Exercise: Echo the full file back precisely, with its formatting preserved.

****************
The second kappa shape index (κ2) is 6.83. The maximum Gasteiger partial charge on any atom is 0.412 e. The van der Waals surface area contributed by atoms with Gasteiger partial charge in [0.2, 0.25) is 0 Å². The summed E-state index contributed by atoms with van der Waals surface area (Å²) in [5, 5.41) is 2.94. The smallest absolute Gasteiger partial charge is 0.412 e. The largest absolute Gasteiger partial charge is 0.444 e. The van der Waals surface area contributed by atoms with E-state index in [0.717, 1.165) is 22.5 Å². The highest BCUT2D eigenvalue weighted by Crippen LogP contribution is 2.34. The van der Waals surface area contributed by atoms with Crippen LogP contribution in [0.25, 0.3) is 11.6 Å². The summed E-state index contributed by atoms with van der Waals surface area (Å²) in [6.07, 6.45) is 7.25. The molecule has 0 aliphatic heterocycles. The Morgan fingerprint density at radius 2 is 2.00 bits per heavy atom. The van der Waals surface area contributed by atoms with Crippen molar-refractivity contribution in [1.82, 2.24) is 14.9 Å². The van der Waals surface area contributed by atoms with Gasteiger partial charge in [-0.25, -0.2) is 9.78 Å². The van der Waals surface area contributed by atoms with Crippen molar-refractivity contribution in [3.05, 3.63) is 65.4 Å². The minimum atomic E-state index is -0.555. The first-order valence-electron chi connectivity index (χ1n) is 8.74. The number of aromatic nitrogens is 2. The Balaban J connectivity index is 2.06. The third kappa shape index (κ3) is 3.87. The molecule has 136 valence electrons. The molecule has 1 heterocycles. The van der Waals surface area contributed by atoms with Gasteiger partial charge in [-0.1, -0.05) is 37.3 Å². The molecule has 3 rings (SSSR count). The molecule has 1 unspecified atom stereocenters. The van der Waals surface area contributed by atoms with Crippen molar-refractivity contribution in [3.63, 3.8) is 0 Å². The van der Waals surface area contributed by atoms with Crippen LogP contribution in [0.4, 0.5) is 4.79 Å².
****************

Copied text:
The second kappa shape index (κ2) is 6.83. The maximum Gasteiger partial charge on any atom is 0.412 e. The van der Waals surface area contributed by atoms with Gasteiger partial charge in [0.2, 0.25) is 0 Å². The summed E-state index contributed by atoms with van der Waals surface area (Å²) in [5, 5.41) is 2.94. The smallest absolute Gasteiger partial charge is 0.412 e. The largest absolute Gasteiger partial charge is 0.444 e. The van der Waals surface area contributed by atoms with E-state index in [0.717, 1.165) is 22.5 Å². The highest BCUT2D eigenvalue weighted by Crippen LogP contribution is 2.34. The van der Waals surface area contributed by atoms with Crippen LogP contribution in [0.25, 0.3) is 11.6 Å². The summed E-state index contributed by atoms with van der Waals surface area (Å²) in [6.07, 6.45) is 7.25. The molecule has 0 aliphatic heterocycles. The Morgan fingerprint density at radius 2 is 2.00 bits per heavy atom. The van der Waals surface area contributed by atoms with Crippen molar-refractivity contribution in [1.82, 2.24) is 14.9 Å². The van der Waals surface area contributed by atoms with Gasteiger partial charge in [-0.25, -0.2) is 9.78 Å². The van der Waals surface area contributed by atoms with Crippen molar-refractivity contribution in [3.05, 3.63) is 65.4 Å². The minimum atomic E-state index is -0.555. The first-order valence-electron chi connectivity index (χ1n) is 8.74. The number of aromatic nitrogens is 2. The Balaban J connectivity index is 2.06. The third kappa shape index (κ3) is 3.87. The molecule has 136 valence electrons. The molecule has 1 heterocycles. The van der Waals surface area contributed by atoms with Gasteiger partial charge in [-0.1, -0.05) is 37.3 Å². The molecule has 3 rings (SSSR count). The molecule has 1 unspecified atom stereocenters. The van der Waals surface area contributed by atoms with Crippen molar-refractivity contribution in [3.63, 3.8) is 0 Å². The van der Waals surface area contributed by atoms with Crippen LogP contribution in [0.4, 0.5) is 4.79 Å².